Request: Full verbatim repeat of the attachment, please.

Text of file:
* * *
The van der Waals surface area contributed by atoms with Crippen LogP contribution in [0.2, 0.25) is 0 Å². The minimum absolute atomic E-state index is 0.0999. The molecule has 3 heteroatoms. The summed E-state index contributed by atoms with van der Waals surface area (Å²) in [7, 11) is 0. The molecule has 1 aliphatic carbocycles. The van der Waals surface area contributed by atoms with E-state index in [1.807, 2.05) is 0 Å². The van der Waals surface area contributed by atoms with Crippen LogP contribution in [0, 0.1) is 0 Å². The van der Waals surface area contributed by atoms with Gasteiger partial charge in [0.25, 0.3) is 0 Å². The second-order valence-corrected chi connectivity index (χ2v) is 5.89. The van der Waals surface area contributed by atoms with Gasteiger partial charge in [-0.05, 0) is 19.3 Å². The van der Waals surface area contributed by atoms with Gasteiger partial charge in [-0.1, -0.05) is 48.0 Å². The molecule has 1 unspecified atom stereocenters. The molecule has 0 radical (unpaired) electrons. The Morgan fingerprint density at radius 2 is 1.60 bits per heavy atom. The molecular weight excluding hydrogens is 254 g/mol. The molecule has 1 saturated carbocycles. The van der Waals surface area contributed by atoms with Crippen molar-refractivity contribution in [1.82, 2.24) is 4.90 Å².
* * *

The van der Waals surface area contributed by atoms with Crippen LogP contribution in [0.2, 0.25) is 0 Å². The minimum absolute atomic E-state index is 0.0999. The molecule has 3 heteroatoms. The summed E-state index contributed by atoms with van der Waals surface area (Å²) in [7, 11) is 0. The molecule has 1 aliphatic carbocycles. The van der Waals surface area contributed by atoms with E-state index in [1.807, 2.05) is 0 Å². The van der Waals surface area contributed by atoms with Crippen LogP contribution in [0, 0.1) is 0 Å². The van der Waals surface area contributed by atoms with Gasteiger partial charge in [0.25, 0.3) is 0 Å². The second-order valence-corrected chi connectivity index (χ2v) is 5.89. The van der Waals surface area contributed by atoms with Gasteiger partial charge in [-0.05, 0) is 19.3 Å². The van der Waals surface area contributed by atoms with Gasteiger partial charge in [-0.1, -0.05) is 48.0 Å². The molecule has 1 unspecified atom stereocenters. The molecule has 0 radical (unpaired) electrons. The Morgan fingerprint density at radius 2 is 1.60 bits per heavy atom. The molecular weight excluding hydrogens is 254 g/mol. The molecule has 1 saturated carbocycles. The van der Waals surface area contributed by atoms with Crippen molar-refractivity contribution in [1.82, 2.24) is 4.90 Å².